Jo Johnson, the universities minister, has announced that the current system for marking degrees is outdated and will be obsolete, replaced by a new 13-point system.
This is because too many students are achieving 2:1s and firsts, and therefore employers are not receiving the information they need to differentiate better between thousands of graduates.
Statistics indicate that seven out of ten students graduate with a 2:1 or first degree, with the number of firsts achieved rising 300 per cent since 1990.
The new 13-point system, modelled on the systems in Denmark and the US, has so far been trialled in 20 universities during a two-year pilot by the government, and makes it easier to identify the best students, and reduces the apparent divide in class for those who fell just short of the next grade up.
“Businesses need a system that will help them identify the best applicants,” said Mr Johnson. “The UK’s standard model of classes of honours is on its own no longer capable of providing the recognition hardworking students deserve and the information employers require.”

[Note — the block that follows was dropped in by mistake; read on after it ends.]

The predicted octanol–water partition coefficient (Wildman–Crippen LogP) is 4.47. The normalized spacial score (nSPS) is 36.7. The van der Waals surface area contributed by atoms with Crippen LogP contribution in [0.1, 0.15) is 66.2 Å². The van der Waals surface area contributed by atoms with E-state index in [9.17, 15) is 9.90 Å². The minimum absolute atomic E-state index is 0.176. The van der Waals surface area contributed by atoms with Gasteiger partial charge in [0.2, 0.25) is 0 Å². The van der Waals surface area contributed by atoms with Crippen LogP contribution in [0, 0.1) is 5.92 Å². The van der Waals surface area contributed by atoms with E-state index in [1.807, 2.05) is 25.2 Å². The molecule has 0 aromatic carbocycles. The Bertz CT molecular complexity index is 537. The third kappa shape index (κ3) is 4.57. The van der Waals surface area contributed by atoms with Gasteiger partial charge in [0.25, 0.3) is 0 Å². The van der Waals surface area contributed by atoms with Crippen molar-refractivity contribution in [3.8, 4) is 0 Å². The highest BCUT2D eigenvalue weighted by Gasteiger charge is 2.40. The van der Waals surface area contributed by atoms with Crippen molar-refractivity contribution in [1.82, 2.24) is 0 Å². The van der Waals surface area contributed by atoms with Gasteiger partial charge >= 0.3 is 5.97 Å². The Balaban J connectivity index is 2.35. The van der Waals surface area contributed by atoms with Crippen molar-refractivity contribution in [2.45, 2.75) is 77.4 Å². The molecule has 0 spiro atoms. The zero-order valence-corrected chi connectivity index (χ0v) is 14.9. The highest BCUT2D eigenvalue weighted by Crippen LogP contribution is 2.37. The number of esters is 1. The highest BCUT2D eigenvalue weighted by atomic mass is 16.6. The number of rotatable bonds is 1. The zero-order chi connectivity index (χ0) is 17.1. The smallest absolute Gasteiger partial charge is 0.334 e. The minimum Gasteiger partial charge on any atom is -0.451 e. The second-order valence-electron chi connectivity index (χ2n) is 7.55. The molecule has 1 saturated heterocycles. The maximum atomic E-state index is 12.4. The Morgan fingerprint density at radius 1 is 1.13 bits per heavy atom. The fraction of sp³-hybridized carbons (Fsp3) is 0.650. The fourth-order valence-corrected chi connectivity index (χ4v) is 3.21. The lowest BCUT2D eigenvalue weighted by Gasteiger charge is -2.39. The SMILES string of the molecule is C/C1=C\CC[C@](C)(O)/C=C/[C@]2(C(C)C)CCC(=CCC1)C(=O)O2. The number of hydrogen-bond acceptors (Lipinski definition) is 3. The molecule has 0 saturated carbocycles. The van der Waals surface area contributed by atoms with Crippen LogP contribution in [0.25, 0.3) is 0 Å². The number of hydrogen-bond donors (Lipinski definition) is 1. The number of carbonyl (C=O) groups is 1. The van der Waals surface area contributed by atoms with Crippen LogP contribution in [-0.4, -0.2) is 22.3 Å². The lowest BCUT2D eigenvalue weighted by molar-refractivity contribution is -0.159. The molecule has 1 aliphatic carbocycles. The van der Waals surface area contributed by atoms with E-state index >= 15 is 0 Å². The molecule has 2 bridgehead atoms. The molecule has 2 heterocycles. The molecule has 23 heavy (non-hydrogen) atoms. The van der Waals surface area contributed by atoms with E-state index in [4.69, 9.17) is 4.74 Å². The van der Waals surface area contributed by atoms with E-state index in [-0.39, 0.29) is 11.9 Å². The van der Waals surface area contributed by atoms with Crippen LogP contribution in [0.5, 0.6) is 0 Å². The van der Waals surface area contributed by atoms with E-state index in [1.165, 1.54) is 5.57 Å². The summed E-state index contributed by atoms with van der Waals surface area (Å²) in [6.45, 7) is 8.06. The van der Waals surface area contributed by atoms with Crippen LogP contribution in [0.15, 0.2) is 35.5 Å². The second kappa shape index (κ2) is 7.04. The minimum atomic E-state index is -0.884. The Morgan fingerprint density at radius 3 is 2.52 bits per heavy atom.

“A new system would be most beneficial to those who fall just short of a grade boundary and are likely to be unfairly marginalised in favour of those whose average may only have been a point or two higher,” said Sorana Vieru, of the National Union of Students.
All universities are expected to sign up to the new system by 2020, which may include a university league table which measures not only the teaching quality at each institution, but also the amount of money their graduates go on to earn.
However, there are critics who are worried it could lead to some universities being at an unfair disadvantage. At some universities the majority of students are women, and the earning potential for women is often less than for men, which will impact the league tables negatively for such institutions.